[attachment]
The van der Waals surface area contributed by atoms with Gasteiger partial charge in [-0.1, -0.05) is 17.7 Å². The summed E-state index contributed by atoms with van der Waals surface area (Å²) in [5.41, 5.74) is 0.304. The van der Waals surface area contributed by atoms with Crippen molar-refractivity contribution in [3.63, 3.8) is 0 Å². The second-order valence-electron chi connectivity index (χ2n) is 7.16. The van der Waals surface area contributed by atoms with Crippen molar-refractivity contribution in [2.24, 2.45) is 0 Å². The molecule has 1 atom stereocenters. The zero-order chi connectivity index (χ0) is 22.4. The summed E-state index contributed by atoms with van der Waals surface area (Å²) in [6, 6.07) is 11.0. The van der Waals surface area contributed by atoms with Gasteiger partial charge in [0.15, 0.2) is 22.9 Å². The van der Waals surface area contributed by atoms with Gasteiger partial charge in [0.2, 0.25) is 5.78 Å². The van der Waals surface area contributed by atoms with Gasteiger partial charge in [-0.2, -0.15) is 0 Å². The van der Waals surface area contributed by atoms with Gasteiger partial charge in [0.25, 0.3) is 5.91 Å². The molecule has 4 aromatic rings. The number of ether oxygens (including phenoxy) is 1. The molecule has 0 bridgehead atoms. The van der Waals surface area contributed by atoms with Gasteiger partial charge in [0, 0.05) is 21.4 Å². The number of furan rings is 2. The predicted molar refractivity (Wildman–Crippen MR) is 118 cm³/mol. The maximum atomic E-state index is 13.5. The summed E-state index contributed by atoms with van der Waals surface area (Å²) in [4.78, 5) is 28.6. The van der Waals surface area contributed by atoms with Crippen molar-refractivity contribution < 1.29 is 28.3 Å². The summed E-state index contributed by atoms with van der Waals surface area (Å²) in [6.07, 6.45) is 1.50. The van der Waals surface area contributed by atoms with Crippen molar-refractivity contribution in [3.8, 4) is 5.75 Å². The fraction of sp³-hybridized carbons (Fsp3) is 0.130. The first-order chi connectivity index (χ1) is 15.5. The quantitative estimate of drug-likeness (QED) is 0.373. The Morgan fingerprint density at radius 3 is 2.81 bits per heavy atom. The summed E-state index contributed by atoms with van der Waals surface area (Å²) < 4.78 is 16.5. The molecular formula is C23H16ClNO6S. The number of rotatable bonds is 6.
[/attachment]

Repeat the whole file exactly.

The van der Waals surface area contributed by atoms with Gasteiger partial charge in [-0.1, -0.05) is 17.7 Å². The summed E-state index contributed by atoms with van der Waals surface area (Å²) in [5.41, 5.74) is 0.304. The van der Waals surface area contributed by atoms with Crippen molar-refractivity contribution in [3.63, 3.8) is 0 Å². The second-order valence-electron chi connectivity index (χ2n) is 7.16. The van der Waals surface area contributed by atoms with Crippen molar-refractivity contribution in [2.24, 2.45) is 0 Å². The molecule has 1 atom stereocenters. The zero-order chi connectivity index (χ0) is 22.4. The summed E-state index contributed by atoms with van der Waals surface area (Å²) in [6, 6.07) is 11.0. The van der Waals surface area contributed by atoms with Gasteiger partial charge in [0.15, 0.2) is 22.9 Å². The van der Waals surface area contributed by atoms with Gasteiger partial charge in [0.2, 0.25) is 5.78 Å². The van der Waals surface area contributed by atoms with Gasteiger partial charge in [-0.2, -0.15) is 0 Å². The van der Waals surface area contributed by atoms with Gasteiger partial charge in [0.25, 0.3) is 5.91 Å². The molecule has 4 aromatic rings. The number of ether oxygens (including phenoxy) is 1. The molecule has 0 bridgehead atoms. The van der Waals surface area contributed by atoms with Gasteiger partial charge in [0, 0.05) is 21.4 Å². The number of furan rings is 2. The predicted molar refractivity (Wildman–Crippen MR) is 118 cm³/mol. The maximum atomic E-state index is 13.5. The summed E-state index contributed by atoms with van der Waals surface area (Å²) in [4.78, 5) is 28.6. The van der Waals surface area contributed by atoms with Crippen molar-refractivity contribution < 1.29 is 28.3 Å². The summed E-state index contributed by atoms with van der Waals surface area (Å²) in [6.07, 6.45) is 1.50. The van der Waals surface area contributed by atoms with Crippen molar-refractivity contribution in [3.8, 4) is 5.75 Å². The fraction of sp³-hybridized carbons (Fsp3) is 0.130. The first-order chi connectivity index (χ1) is 15.5. The quantitative estimate of drug-likeness (QED) is 0.373. The Morgan fingerprint density at radius 3 is 2.81 bits per heavy atom. The summed E-state index contributed by atoms with van der Waals surface area (Å²) < 4.78 is 16.5. The molecular formula is C23H16ClNO6S. The number of rotatable bonds is 6.